The USA Today has reported that states and cities have drastically cut their spending at the end of 2011. It was noted that this decrease in spending coincidentally came at a time when federal stimulus aid was coming to an end and therefore states had to spend less on such things as health care, projects, employees, roads, and college buildings. This decline in spending has allowed states to end their fiscal years with evidence of budget relief and in some cases a surplus.
As noted in a previous post on the financial surplus in Michigan states are starting to come back the financial decline. The federal Bureau of Economic Analysis reports that state and local spending was cut by $26 billion in the last few months of 2011 (1.2%). The National Conference of State Legislatures states that this has built up the states’ confidence, who know have a positive outlook on their financial situation. With federal aid providing less and less to state and local governments sales tax revenue has once again been the number one source of funds.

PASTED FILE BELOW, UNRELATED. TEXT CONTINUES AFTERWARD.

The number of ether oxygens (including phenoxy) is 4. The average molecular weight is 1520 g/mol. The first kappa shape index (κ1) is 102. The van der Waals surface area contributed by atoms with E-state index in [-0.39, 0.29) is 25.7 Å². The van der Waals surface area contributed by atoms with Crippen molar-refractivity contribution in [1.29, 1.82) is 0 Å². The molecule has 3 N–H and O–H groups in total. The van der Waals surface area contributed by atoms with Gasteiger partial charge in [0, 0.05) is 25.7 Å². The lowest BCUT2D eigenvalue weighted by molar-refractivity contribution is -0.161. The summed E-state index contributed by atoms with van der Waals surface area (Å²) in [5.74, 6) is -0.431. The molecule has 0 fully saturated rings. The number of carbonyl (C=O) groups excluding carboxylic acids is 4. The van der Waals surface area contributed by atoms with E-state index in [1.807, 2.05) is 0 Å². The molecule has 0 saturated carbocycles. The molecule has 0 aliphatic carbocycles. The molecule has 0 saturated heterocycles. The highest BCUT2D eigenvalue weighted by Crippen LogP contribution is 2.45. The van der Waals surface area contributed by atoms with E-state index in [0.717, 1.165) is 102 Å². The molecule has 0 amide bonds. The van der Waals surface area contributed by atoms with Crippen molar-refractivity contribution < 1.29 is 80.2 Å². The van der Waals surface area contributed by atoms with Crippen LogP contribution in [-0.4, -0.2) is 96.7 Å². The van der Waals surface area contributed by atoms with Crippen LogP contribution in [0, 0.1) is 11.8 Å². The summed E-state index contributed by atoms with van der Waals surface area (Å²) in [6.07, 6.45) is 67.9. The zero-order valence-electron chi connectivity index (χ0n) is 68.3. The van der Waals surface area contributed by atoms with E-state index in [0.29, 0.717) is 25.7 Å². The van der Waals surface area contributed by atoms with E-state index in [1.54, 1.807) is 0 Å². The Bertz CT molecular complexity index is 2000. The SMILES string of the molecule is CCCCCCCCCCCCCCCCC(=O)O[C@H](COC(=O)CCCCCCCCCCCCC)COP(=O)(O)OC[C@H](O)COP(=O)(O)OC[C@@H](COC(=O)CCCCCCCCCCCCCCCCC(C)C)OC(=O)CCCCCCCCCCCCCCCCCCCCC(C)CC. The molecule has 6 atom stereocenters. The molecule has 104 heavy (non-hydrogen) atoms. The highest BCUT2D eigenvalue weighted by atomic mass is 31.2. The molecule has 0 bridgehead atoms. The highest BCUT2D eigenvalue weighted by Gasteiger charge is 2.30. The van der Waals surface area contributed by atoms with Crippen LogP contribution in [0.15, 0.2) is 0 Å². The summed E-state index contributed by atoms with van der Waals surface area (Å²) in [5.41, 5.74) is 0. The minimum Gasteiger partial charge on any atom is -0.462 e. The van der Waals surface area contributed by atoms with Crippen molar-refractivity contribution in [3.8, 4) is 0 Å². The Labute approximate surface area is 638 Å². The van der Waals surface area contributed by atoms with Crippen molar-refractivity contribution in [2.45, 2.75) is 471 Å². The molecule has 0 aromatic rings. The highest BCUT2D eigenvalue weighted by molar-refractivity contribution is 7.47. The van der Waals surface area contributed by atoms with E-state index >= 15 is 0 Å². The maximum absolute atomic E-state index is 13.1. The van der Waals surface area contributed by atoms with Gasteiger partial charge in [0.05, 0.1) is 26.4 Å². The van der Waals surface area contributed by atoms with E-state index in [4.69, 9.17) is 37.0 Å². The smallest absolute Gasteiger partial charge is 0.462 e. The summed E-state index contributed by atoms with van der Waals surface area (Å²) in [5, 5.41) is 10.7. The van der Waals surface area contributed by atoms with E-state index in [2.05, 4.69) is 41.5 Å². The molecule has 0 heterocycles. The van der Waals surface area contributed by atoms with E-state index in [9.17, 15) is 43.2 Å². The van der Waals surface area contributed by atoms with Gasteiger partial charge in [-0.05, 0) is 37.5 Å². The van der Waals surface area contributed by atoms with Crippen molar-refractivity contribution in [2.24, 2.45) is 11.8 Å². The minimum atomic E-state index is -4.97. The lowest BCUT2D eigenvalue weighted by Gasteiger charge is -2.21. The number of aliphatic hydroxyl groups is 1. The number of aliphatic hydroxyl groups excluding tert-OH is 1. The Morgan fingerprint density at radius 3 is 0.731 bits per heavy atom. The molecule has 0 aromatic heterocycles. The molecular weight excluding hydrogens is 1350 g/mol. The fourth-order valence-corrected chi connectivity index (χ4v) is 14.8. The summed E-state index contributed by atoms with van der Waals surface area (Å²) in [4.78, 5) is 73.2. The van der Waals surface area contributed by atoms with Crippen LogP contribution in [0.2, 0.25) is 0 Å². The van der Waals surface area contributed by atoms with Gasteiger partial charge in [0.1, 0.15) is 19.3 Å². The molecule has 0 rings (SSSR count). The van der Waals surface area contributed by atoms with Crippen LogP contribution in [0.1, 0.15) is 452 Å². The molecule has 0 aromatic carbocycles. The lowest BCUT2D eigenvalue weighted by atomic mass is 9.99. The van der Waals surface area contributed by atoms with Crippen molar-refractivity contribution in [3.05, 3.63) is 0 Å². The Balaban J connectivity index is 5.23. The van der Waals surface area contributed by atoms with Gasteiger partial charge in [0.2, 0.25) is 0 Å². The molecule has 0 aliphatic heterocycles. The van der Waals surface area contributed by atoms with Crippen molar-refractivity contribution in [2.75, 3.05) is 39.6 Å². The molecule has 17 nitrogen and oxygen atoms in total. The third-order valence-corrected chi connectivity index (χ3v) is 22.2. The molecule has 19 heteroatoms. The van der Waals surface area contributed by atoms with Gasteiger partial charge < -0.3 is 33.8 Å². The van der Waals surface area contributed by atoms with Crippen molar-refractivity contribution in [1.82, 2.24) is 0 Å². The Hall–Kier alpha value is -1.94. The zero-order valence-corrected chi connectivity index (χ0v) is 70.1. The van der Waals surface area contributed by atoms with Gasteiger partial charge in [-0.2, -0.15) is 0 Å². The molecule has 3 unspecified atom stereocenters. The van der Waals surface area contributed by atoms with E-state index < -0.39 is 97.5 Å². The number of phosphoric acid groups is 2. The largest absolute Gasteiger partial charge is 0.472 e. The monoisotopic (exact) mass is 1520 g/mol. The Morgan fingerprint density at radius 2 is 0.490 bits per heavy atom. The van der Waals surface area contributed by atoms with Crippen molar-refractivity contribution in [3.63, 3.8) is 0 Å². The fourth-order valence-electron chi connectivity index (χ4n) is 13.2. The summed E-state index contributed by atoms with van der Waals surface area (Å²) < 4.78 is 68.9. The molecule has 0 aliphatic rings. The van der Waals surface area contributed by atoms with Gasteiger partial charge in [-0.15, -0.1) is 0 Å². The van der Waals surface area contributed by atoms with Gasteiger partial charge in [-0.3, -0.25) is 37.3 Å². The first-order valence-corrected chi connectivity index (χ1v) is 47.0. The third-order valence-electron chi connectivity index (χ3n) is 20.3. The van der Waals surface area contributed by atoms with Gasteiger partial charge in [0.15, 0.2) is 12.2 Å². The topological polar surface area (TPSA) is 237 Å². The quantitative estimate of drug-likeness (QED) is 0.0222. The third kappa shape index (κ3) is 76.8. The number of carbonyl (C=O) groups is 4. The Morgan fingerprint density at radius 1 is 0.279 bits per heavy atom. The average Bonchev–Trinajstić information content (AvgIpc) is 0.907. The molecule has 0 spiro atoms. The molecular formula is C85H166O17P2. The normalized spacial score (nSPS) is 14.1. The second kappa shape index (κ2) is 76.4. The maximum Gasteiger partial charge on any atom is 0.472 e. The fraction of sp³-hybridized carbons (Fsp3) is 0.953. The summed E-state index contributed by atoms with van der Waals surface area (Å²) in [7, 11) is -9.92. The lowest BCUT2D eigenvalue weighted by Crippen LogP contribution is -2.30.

In the article the Center on Budget and Policy Priorities suggests that the current successes in the fight against this recession is because the relief money to state and local governments got distributed quicker than in the past, which boosted the states’ economy when they needed it the most.
The article is available here.